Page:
I may have failed out of two preschools, but at least I knew when to take my cue to leave. We enrolled my second son in a traditional drop-off preschool. It was a stressful time in our lives. Our daughter had just been born and was in and out of the hospital for months. After her first surgery in New York, my husband left us at the hospital to drive through the night with our young sons back to Virginia because he had to teach a class early the next morning. Running late for the class, he parked in an unauthorized spot to drop our son off at preschool. As he stepped out of the car, a policeman asked him to move his car and was unsympathetic to his plea to allow him to park for the two minutes it would take to bring our son into the building. My husband chose not to repark the car and told the officer to give him a ticket if he must. I was mortified to read the next preschool newsletter in which certain unnamed parents were firmly reminded to set a good example for young children by not arguing with policemen in their presence.
My husband was not the only one to be disgraced. I lived in fear of “getting the finger” from my son’s preschool teacher when I came to pick him up. As soon as she caught sight of me, she would beckon me over to her with the curve of a bony, exigent forefinger.
“Your son was very disappointed that he didn’t have three things that began with a ‘c’ for show and tell today.”
Oh, Lord! There were letters of the day, numbers of the day, and colors of the day! It was a daily nightmare! I would set a terrible example for my young charges as I frantically ransacked drawers, cursing the fact that we had no yellow clothes for “yellow day,”or six things that began with an “f,” or was it five things for “e” day?!
We had to fail out of three preschools before Claire and The Little Sisters Preschool came into our lives. I have always loved the Christian concept of Grace – the idea that you are granted love and mercy, not because of what you do, or who you are, but even despite your failures and shortcomings. Having Claire and Lionel in our lives was that kind of blessing. How lucky my daughter was to have that time with her…to build houses for fairies, to read The Story of Little Babaji, to picnic at Beaver Creek,…to be loved. Thank you, Claire. I think of you and Lionel with such love, admiration, and gratitude. We miss you both so much.
The last time we moved was a decade ago. Our daughter was born shortly after we moved, so we combined our new address announcement with our new baby announcement:
And now here we are, ten years later:
These bonus outtakes made me laugh out loud, very possibly because I am just a little bit evil. I believe I captured the precise moment when the kids no longer had to “pretend to be annoyed!”
The kids are having the perfect, lazy summer. Every morning I leave for work, slightly envious of the day they’ll have, but so delighted for them to be experiencing the joy of unscheduled time. Most days they are at home with each other. They are reading, making music, dreaming, scheming, having sleepovers in each other’s rooms, hanging out with friends…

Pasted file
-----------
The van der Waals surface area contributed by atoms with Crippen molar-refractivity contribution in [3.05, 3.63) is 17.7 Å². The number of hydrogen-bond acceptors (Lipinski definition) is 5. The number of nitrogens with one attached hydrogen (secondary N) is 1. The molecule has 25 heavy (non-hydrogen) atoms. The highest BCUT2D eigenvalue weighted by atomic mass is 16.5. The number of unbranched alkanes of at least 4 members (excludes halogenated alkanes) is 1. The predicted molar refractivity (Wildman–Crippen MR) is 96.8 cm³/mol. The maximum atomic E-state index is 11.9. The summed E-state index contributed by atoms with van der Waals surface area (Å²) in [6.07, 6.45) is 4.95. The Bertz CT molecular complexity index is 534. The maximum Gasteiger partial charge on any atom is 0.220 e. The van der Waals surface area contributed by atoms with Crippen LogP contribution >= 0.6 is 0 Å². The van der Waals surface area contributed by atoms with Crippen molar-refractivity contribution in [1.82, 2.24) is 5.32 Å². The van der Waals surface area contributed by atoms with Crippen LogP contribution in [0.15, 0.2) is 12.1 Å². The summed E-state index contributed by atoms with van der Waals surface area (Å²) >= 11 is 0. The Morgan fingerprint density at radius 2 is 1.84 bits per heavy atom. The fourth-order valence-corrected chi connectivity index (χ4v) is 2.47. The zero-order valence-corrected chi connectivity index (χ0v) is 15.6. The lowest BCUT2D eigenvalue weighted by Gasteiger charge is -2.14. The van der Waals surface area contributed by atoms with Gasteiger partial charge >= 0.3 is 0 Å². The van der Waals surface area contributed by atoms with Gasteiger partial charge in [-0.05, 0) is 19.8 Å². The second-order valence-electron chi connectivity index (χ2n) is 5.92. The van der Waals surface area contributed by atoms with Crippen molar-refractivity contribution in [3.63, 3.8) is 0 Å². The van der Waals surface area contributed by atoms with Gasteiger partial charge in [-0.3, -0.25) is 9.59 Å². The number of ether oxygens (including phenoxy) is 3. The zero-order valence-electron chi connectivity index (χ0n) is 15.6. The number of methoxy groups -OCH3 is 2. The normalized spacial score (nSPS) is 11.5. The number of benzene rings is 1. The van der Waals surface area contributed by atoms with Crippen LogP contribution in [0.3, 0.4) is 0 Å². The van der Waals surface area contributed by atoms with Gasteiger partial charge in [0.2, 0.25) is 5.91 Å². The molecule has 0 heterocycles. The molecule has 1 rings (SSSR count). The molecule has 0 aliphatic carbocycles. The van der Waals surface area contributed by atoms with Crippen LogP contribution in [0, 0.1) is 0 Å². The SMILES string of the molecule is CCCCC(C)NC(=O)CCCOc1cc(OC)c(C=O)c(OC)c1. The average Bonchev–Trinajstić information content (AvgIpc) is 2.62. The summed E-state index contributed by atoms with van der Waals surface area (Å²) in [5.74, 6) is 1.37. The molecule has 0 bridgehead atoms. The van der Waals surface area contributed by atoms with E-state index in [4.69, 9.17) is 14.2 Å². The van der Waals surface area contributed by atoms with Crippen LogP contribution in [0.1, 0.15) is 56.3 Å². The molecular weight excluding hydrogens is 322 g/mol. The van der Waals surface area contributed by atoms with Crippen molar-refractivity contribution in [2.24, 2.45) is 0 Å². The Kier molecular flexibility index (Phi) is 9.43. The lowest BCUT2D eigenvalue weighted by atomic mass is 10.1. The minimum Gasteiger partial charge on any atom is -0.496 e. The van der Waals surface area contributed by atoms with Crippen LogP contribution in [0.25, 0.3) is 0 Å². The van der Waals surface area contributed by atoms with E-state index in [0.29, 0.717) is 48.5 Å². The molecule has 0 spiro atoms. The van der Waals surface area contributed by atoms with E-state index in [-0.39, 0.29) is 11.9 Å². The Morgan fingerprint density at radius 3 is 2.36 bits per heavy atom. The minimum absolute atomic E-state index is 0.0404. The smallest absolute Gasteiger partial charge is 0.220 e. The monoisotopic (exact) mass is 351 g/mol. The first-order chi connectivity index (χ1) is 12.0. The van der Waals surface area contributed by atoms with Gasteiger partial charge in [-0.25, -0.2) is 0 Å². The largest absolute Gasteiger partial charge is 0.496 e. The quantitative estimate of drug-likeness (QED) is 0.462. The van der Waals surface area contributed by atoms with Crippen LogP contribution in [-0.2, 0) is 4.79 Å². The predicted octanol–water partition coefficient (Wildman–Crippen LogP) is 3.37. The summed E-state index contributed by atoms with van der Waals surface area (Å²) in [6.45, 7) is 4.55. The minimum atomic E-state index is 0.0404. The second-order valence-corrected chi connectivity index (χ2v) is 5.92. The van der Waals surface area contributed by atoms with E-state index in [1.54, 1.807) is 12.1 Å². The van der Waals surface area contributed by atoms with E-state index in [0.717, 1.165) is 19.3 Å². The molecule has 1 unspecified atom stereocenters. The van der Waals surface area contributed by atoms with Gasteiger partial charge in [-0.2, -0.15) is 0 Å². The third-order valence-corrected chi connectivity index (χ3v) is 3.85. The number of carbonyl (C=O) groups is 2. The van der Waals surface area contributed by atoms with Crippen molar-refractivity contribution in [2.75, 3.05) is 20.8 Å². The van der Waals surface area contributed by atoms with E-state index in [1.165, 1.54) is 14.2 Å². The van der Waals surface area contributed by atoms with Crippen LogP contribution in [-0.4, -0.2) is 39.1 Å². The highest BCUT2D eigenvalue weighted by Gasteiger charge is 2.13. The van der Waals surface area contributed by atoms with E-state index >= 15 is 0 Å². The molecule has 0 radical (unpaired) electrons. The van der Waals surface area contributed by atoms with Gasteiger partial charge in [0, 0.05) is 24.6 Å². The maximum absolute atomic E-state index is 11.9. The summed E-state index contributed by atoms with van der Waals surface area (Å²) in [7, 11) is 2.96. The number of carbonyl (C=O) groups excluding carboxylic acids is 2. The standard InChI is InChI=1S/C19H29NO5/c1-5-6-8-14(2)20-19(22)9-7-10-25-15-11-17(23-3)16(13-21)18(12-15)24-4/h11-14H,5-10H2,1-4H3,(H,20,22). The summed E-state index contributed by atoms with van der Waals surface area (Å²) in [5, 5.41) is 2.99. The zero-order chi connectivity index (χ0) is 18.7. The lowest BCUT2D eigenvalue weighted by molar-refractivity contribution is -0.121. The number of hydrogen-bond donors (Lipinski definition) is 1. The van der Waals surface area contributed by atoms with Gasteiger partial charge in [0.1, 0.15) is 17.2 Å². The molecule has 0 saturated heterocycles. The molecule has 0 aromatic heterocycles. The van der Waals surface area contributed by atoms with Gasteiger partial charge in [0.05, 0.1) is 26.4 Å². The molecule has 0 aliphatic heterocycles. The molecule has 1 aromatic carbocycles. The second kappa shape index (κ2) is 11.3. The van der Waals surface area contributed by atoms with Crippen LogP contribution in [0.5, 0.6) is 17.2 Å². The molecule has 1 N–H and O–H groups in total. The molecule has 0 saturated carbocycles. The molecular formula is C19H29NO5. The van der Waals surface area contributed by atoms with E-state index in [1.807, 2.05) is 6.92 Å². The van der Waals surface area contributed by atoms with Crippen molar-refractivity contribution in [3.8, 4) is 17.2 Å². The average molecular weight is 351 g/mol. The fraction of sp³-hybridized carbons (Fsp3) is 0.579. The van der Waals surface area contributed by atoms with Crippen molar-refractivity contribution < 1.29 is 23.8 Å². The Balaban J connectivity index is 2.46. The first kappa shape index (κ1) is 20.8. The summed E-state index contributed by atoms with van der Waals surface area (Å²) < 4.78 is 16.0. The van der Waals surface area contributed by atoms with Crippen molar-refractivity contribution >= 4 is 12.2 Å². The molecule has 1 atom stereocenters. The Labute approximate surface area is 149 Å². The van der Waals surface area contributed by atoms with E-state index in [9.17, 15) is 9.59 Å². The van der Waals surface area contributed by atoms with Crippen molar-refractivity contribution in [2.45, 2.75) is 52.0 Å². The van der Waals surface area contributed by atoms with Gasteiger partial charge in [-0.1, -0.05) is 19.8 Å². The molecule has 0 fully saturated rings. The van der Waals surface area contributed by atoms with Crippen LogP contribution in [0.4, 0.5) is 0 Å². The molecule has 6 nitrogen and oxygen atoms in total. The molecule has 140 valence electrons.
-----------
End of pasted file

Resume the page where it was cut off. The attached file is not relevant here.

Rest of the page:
In the spirit of laziness, here’s a post I wrote a couple Julys ago:
Last Friday morning I was in a big fat rush. It was going to be a busier day than usual at work. I woke up stressed out about all the documents I needed to crank out, the emails I had to answer, and the presentation I was going to give that still needed fine-tuning. The kids would be spending the day at our neighbor’s house, and I wanted to get them there early so I could get to work.
To my frustration, instead of letting me drive them there, the children begged to be allowed to walk. I didn’t have the heart to say no, but I warned them that they would need to hurry. I drove the short distance myself, passing them as they walked. I parked the car at our neighbor’s house and waited for them. While I stood there waiting, acorns turned into mighty oaks, mountains eroded into plains, and species evolved.
I was reminded of my son’s first tee-ball experience. During one of his games I was standing behind the fence right behind his two coaches. Whenever it was time for the two teams to switch sides, they would tuck their chaw into one cheek with their tongues so they could yell out, “HUSTLE, BOYS! COME ON! HUSTLE! HUSTLE! HUSTLE!” as they stood there with their arms crossed over their beer bellies. All the little four year olds would run across the field as fast as their little legs could carry them. My son would lope along at a gentle pace a few yards behind the pack. At one point, one of the coaches turned to the other with a look of disgust and spat, “That boy don’t know the meaning of hustle.”
As I waited by the car in front of our neighbor’s house I could see my children slowly ambling along the road and thought, “Come on kids, hustle, hustle, hustle!” As if in perverse response to my mental plea, I saw them slow down instead, and then drop to the ground to inspect something.
“Come here, Mom! You have to take a picture of this!” my son called to me.
For a second I thought about scolding them and reminding them that I was in a hurry. For some reason, (OK, probably because my son so adroitly played to my photo obsession), I grabbed my camera and walked back to where they were.
The caterpillar was a cosmic gift. For a moment, the mere fact of its existence arrested time, that most precious commodity of all, and we were wonderstruck. Oh, to always have the open heart and reverent eyes of a child…to slow down enough to see the abundant miracles around us and to know instinctively that appreciation of these wonders must always take precedence over lesser concerns.